Friday, March 21, 2014

Shamian Island,113.244581&spn=0.010223,0.019011&sll=23.109181,113.248615&sspn=0.020446,0.038023&brcurrent=3,0x0:0x0,0&hnear=Huangsha+Station,+Liwan,+Guangzhou,+Guangdong,+China&t=m&z=16

When we arrived at Huangsha station near Shamian in Guangzhou, it was pretty clear, that Gloria had no idea where she was, relative to what she saw, despite having worked near this station some decades ago.  The shopping mall was new and the roads were bigger.  Eventually we managed to locate Shamian, whose location and character haven't really changed, since it's historical importance seems somehow valuable to the Chinese.  Travelling with someone who calls a place home, can drive our expectations up, thinking, mistakenly at times, that they are fully oriented, when in fact, things have changed dramatically, and the cues one might normally rely on are simply gone.

The Shamian is a neighborhood  on the Pearl river ... which despite being frequently referred to as an island, is actually a sandbar.  to steal directly from the Wikipedia (


Shamian Island was an important port for Guangzhou's foreign trade from the Song to the Qing Dynasty.[2] From the 18th to the mid 19th century, the foreigners lived and did business in a row of houses known as the Thirteen Factories, on the banks of the Pearl River to the east the present Shamian,[4] which was then an anchorage for thousands of boat people.[5][6] Shamian became a strategic point for city defense during the period of the First and Second Opium Wars. In 1859,[2] the territory was divided in two concessions given to France and the United Kingdom (of which 3/5 belonged to the British and 2/5 to the French).[7] It was connected to the mainland by two bridges, which were closed at 10pm as a security measure.[4][8] The English bridge to the north was guarded by Sikhs, and the French bridge to the east was guarded by Vietnamese French troops.[5]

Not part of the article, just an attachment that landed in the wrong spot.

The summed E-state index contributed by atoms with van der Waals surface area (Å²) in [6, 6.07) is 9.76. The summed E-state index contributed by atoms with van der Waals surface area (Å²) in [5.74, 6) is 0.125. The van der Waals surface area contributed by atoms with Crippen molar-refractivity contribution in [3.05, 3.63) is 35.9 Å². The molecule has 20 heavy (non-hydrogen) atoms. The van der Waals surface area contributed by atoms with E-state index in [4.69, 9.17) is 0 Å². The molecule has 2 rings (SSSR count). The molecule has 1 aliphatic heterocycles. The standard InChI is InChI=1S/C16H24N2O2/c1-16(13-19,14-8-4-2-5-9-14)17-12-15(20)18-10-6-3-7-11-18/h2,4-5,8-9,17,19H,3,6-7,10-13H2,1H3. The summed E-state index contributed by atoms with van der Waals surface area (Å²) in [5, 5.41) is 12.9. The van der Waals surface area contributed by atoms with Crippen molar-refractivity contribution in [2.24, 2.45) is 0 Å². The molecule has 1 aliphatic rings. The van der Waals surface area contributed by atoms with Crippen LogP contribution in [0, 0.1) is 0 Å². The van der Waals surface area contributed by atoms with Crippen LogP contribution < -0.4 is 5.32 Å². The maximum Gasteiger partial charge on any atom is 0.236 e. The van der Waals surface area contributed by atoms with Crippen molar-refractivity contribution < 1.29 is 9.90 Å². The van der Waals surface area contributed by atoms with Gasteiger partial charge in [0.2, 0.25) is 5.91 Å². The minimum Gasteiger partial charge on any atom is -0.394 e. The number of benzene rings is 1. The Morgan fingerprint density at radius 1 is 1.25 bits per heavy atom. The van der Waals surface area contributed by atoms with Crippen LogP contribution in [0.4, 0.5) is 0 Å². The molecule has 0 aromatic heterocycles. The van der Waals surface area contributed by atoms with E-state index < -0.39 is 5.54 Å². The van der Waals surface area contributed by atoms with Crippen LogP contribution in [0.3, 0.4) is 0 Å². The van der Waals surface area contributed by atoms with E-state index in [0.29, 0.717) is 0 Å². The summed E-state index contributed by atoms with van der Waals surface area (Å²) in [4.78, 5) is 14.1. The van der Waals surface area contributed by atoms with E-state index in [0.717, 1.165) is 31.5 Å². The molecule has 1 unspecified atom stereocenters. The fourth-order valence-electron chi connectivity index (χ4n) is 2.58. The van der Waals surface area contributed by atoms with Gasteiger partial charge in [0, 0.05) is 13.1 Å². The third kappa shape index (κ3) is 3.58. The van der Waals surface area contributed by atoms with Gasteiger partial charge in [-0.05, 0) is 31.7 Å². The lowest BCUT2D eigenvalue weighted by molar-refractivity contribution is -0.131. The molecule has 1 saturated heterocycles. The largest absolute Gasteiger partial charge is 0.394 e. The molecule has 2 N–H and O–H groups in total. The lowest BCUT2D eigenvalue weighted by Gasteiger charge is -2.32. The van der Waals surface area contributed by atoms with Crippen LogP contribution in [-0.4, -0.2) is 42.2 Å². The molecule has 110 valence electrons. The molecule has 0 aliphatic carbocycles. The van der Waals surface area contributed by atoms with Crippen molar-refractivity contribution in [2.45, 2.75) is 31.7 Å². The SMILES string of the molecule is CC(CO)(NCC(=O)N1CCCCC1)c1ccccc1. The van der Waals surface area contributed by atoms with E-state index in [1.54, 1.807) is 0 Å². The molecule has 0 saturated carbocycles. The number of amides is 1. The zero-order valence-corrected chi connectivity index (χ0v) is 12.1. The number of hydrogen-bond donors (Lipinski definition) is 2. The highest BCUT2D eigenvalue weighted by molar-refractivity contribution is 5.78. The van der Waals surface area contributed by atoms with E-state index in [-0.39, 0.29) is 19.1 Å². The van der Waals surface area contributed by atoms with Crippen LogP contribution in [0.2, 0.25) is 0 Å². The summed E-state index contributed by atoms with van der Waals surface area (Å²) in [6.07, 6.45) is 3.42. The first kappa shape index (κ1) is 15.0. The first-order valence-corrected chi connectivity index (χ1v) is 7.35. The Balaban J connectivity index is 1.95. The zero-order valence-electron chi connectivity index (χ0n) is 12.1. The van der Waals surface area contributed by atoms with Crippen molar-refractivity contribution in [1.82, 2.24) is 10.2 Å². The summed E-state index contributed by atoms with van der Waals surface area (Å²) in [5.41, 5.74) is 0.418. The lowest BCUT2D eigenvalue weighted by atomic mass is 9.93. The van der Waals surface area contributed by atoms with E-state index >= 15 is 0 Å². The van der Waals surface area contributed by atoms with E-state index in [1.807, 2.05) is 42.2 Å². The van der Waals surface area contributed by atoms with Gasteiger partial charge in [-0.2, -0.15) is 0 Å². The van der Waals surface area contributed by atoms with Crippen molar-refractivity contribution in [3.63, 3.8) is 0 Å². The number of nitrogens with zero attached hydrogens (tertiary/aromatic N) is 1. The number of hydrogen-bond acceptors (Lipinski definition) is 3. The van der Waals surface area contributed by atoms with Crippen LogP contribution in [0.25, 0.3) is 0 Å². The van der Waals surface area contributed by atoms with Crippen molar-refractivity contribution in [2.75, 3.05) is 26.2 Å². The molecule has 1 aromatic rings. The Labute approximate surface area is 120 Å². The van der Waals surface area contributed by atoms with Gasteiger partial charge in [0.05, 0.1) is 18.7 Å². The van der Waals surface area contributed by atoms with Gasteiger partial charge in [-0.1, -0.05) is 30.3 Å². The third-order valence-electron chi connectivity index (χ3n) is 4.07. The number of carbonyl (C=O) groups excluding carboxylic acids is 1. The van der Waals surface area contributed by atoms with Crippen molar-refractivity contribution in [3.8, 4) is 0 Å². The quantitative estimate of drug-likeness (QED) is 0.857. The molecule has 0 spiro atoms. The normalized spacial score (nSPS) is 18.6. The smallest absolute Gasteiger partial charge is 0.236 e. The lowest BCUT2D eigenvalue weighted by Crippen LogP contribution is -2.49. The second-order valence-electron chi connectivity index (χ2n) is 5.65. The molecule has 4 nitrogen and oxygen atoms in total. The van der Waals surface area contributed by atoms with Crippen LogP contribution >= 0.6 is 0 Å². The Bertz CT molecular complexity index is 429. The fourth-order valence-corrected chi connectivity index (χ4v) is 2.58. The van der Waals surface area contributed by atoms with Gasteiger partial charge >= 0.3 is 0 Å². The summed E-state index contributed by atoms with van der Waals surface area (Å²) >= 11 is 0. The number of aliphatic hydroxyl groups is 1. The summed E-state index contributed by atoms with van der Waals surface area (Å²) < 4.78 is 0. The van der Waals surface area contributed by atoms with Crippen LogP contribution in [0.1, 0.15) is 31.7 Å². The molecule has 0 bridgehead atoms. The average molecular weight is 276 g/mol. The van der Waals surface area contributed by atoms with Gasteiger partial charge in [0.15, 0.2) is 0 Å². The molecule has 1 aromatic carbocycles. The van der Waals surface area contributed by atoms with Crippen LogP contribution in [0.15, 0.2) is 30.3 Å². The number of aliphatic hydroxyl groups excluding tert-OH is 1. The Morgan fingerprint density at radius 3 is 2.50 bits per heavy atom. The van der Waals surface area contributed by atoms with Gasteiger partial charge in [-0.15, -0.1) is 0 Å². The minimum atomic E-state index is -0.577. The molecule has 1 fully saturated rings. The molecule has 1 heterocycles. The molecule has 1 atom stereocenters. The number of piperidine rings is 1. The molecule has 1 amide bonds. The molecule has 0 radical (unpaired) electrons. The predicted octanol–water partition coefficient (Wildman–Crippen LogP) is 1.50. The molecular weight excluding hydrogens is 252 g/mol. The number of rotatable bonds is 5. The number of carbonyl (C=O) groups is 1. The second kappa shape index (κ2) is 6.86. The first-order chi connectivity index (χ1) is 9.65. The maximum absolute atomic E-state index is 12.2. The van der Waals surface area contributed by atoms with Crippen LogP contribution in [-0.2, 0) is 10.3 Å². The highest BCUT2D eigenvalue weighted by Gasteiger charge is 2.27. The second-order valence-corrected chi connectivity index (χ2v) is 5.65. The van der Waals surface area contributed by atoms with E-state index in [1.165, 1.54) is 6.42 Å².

Trading companies from Britain, the United States, France, Holland, Italy, Germany, Portugal, and Japan built stone mansions along the waterfront.[4] The construction on the island was characterized by climate-adapted but Western-plan detached houses with hipped roofs and large verandahs.[9]
The island was the scene of fighting during the "June 23 incident" in 1925.[10][11]
After 1949, the mansions of Shamian became government offices or apartment houses and the churches were turned into factories.[4]

End of excerpt. 

We walked around the sleepy town in the evening and it seemed every bit it's laid back rumored self.  We went looking for the White Swan, a hotel down on the water, which as near as we could tell was closed for renovations.  I was disappointed because I thought I might be able to break my moratorium on ice and order a gin and tonic, and imagine myself a nineteenth century traveller in "Canton" to trade my sugars, and spices, and opium, and ...  whatever other magic they might have traded in those days. 

We had a nice walk about the neighborhood and then rode back to Gloria's on the subway. 

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